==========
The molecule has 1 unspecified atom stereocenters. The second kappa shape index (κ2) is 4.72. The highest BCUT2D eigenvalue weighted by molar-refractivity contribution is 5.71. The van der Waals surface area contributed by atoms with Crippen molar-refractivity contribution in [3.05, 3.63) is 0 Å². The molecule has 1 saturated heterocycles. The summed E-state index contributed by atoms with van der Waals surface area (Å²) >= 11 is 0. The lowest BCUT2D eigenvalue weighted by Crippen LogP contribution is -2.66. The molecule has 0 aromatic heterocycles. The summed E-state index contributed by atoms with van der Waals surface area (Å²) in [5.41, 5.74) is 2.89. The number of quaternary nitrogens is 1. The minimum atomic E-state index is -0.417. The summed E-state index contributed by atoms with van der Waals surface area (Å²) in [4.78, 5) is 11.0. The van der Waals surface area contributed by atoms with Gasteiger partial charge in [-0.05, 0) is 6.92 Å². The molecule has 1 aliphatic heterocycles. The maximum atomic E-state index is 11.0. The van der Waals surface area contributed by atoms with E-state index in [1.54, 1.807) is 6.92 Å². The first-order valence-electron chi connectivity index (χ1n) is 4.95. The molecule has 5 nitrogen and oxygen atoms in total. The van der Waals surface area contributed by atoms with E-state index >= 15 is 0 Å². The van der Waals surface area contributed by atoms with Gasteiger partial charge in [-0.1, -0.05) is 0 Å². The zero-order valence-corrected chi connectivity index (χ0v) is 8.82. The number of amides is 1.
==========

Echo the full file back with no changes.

The molecule has 1 unspecified atom stereocenters. The second kappa shape index (κ2) is 4.72. The highest BCUT2D eigenvalue weighted by molar-refractivity contribution is 5.71. The van der Waals surface area contributed by atoms with Crippen molar-refractivity contribution in [3.05, 3.63) is 0 Å². The molecule has 1 saturated heterocycles. The summed E-state index contributed by atoms with van der Waals surface area (Å²) >= 11 is 0. The lowest BCUT2D eigenvalue weighted by Crippen LogP contribution is -2.66. The molecule has 0 aromatic heterocycles. The summed E-state index contributed by atoms with van der Waals surface area (Å²) in [5.41, 5.74) is 2.89. The number of quaternary nitrogens is 1. The minimum atomic E-state index is -0.417. The summed E-state index contributed by atoms with van der Waals surface area (Å²) in [4.78, 5) is 11.0. The van der Waals surface area contributed by atoms with Gasteiger partial charge in [-0.05, 0) is 6.92 Å². The molecule has 1 aliphatic heterocycles. The maximum atomic E-state index is 11.0. The van der Waals surface area contributed by atoms with E-state index in [1.54, 1.807) is 6.92 Å². The first-order valence-electron chi connectivity index (χ1n) is 4.95. The molecule has 5 nitrogen and oxygen atoms in total. The van der Waals surface area contributed by atoms with E-state index >= 15 is 0 Å². The van der Waals surface area contributed by atoms with Gasteiger partial charge in [-0.1, -0.05) is 0 Å². The zero-order valence-corrected chi connectivity index (χ0v) is 8.82. The number of amides is 1.